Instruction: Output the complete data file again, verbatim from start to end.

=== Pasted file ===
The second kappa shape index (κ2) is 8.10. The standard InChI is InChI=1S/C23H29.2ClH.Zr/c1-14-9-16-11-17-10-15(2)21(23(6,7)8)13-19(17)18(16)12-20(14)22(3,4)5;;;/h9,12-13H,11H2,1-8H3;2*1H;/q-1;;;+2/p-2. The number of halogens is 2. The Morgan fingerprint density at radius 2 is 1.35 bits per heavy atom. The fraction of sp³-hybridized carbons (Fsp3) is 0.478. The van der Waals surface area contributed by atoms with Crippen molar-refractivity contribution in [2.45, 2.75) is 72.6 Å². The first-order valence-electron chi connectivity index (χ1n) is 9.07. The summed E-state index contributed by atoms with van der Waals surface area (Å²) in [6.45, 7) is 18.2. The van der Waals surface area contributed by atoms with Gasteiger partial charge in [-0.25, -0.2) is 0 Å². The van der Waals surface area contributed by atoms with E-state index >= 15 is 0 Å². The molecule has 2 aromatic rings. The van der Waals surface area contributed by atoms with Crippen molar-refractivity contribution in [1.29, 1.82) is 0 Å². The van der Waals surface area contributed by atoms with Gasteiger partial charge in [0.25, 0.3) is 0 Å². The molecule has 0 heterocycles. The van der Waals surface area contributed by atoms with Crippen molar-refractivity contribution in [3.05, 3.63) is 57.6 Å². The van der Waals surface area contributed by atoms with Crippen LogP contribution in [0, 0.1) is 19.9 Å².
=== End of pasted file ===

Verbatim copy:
The second kappa shape index (κ2) is 8.10. The standard InChI is InChI=1S/C23H29.2ClH.Zr/c1-14-9-16-11-17-10-15(2)21(23(6,7)8)13-19(17)18(16)12-20(14)22(3,4)5;;;/h9,12-13H,11H2,1-8H3;2*1H;/q-1;;;+2/p-2. The number of halogens is 2. The Morgan fingerprint density at radius 2 is 1.35 bits per heavy atom. The fraction of sp³-hybridized carbons (Fsp3) is 0.478. The van der Waals surface area contributed by atoms with Crippen molar-refractivity contribution in [2.45, 2.75) is 72.6 Å². The first-order valence-electron chi connectivity index (χ1n) is 9.07. The summed E-state index contributed by atoms with van der Waals surface area (Å²) in [6.45, 7) is 18.2. The van der Waals surface area contributed by atoms with Gasteiger partial charge in [-0.25, -0.2) is 0 Å². The van der Waals surface area contributed by atoms with E-state index >= 15 is 0 Å². The molecule has 2 aromatic rings. The van der Waals surface area contributed by atoms with Crippen molar-refractivity contribution in [1.29, 1.82) is 0 Å². The van der Waals surface area contributed by atoms with Gasteiger partial charge in [0.25, 0.3) is 0 Å². The molecule has 0 heterocycles. The van der Waals surface area contributed by atoms with Crippen molar-refractivity contribution in [3.05, 3.63) is 57.6 Å². The van der Waals surface area contributed by atoms with Crippen LogP contribution in [0, 0.1) is 19.9 Å².